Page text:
The Fender American Standard Telecaster is a great guitar (pre-belly cut 2012 models, anyway!) but it has a bridge that is not compatible with vintage bridge plates. It has narrower string spacing and therefore different through hole locations. The changed string spacing can be attributed to a more modern playing style I guess – less finger pickers, less need for wider spacing. The thick six saddle plate can also be attributed to modern tastes – fewer country players wanting the Tele twang and more rock players wanting sustain and a bit more low end.
So today we have the situation where the American Standard comes with a variety of great finishes and body woods, but only the one bridge. There are a few after-market manufacturers of vintage style plates for American Standards – Glendale, Callaham, Joe Barden – but all of them are either very expensive or they elongate the bridge plate to match the original plate length, which looks, quite frankly, wrong.
So here’s a home-brew conversion for your American Standard or American Series Telecaster to take a vintage style bridge plate. It will require drilling new mounting holes in the body, so please think about it carefully before proceeding. The original mount holes will be totally covered by the bridge plate.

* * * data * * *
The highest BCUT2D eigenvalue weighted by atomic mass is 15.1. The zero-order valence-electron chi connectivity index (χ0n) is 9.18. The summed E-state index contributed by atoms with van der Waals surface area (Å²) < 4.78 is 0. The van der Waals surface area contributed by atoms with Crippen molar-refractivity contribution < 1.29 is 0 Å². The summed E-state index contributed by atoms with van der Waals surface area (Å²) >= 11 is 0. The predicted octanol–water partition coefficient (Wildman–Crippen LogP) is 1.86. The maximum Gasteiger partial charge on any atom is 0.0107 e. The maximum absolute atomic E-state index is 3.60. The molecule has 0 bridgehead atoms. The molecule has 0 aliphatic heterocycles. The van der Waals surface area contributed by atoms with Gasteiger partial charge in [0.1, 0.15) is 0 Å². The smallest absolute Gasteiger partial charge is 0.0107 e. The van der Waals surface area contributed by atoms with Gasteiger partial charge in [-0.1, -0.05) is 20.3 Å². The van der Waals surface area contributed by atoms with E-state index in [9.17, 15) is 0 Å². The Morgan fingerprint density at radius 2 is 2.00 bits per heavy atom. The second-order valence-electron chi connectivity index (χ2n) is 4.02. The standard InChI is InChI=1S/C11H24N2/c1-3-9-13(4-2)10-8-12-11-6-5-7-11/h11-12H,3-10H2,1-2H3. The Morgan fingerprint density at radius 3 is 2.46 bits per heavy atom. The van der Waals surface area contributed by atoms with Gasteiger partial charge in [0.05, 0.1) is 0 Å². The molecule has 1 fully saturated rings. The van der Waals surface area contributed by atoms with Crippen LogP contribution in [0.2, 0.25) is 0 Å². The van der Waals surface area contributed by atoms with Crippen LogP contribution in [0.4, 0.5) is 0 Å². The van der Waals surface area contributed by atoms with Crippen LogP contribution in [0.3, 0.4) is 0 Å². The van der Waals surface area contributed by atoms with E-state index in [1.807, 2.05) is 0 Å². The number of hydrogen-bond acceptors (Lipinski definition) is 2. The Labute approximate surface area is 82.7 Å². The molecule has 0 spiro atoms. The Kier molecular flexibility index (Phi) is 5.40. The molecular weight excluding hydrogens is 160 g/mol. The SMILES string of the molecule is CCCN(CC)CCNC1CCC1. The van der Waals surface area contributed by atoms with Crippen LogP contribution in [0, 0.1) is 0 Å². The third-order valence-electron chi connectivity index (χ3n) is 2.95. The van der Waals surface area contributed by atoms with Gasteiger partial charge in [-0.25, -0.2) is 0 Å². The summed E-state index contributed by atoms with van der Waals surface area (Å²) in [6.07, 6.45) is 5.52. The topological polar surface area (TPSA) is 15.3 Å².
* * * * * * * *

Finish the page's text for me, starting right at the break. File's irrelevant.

I started off tracing a US Std bridge plate and a vintage bridge plate and scanning the images into my pc. I took both scans into Photoshop and lined up the pickup holes. From this combined image I made a new image with the desired holes marked – original vintage mount and string through, US Std string through and pickup and screw holes. Print out to scale, cut out and stick to a Fender vintage bridge plate with Pritt Stick. Check that the holes on the template match the bridge plate, then drill the new string through holes.
I used a step bit in a drill press, but the plate is so thin that you can easily get by with a hand drill, centre punch and a good metal drill bit.
Two of the holes were not dead centre, but not so far out to cause issues.
I then cleaned up the holes with a selection of files and some fine sandpaper.
I haven’t mounted this plate because I don’t actually want a vintage bridge on this guitar. You can plainly see that it is a good fit and all that is needed is new mounting holes to be drilled.
The break angle of the strings is going to be more pronounced with the vintage saddles. I don’t think it’s an issue (wraparound bridges have acute break angles) but take it into account.
If you want to give it a go yourself, bear in mind that drilling the new mount holes in the body may devalue your guitar if you sell it in the future. I take no responsibility for the results for anyone who may choose to perform this modification and this article is provided for entertainment/information purposes only.